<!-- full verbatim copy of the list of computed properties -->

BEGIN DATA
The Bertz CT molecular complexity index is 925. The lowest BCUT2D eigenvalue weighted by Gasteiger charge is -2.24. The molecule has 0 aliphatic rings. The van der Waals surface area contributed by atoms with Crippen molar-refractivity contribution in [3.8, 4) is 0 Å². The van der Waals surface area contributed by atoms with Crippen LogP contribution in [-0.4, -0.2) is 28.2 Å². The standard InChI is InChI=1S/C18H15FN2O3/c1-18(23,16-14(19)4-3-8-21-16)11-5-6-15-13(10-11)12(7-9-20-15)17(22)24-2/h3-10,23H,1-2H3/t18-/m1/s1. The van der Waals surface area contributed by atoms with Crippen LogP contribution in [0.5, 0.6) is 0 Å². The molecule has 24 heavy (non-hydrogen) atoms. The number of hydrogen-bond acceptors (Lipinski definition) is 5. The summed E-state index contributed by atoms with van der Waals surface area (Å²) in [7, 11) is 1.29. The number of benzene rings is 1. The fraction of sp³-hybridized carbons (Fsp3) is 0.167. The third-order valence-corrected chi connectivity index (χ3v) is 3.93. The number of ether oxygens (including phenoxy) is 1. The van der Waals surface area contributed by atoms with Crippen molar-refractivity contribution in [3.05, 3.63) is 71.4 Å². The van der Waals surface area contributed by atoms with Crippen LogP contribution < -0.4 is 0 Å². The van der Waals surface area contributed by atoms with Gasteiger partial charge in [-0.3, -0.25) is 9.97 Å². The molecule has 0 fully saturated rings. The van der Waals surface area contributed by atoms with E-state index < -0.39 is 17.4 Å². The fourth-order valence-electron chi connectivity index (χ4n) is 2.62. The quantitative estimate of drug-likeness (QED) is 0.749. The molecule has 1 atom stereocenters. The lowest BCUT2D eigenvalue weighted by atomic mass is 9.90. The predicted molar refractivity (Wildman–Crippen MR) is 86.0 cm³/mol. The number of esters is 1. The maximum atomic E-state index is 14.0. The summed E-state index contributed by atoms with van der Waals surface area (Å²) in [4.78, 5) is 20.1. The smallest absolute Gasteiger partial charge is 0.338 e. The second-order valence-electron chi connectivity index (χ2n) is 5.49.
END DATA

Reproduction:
The Bertz CT molecular complexity index is 925. The lowest BCUT2D eigenvalue weighted by Gasteiger charge is -2.24. The molecule has 0 aliphatic rings. The van der Waals surface area contributed by atoms with Crippen molar-refractivity contribution in [3.8, 4) is 0 Å². The van der Waals surface area contributed by atoms with Crippen LogP contribution in [-0.4, -0.2) is 28.2 Å². The standard InChI is InChI=1S/C18H15FN2O3/c1-18(23,16-14(19)4-3-8-21-16)11-5-6-15-13(10-11)12(7-9-20-15)17(22)24-2/h3-10,23H,1-2H3/t18-/m1/s1. The van der Waals surface area contributed by atoms with Crippen LogP contribution in [0.5, 0.6) is 0 Å². The molecule has 24 heavy (non-hydrogen) atoms. The number of hydrogen-bond acceptors (Lipinski definition) is 5. The summed E-state index contributed by atoms with van der Waals surface area (Å²) in [7, 11) is 1.29. The number of benzene rings is 1. The fraction of sp³-hybridized carbons (Fsp3) is 0.167. The third-order valence-corrected chi connectivity index (χ3v) is 3.93. The number of ether oxygens (including phenoxy) is 1. The van der Waals surface area contributed by atoms with Crippen molar-refractivity contribution in [3.05, 3.63) is 71.4 Å². The van der Waals surface area contributed by atoms with Crippen LogP contribution < -0.4 is 0 Å². The van der Waals surface area contributed by atoms with Gasteiger partial charge in [-0.3, -0.25) is 9.97 Å². The molecule has 0 fully saturated rings. The van der Waals surface area contributed by atoms with E-state index < -0.39 is 17.4 Å². The fourth-order valence-electron chi connectivity index (χ4n) is 2.62. The quantitative estimate of drug-likeness (QED) is 0.749. The molecule has 1 atom stereocenters. The lowest BCUT2D eigenvalue weighted by atomic mass is 9.90. The predicted molar refractivity (Wildman–Crippen MR) is 86.0 cm³/mol. The number of esters is 1. The maximum atomic E-state index is 14.0. The summed E-state index contributed by atoms with van der Waals surface area (Å²) in [4.78, 5) is 20.1. The smallest absolute Gasteiger partial charge is 0.338 e. The second-order valence-electron chi connectivity index (χ2n) is 5.49.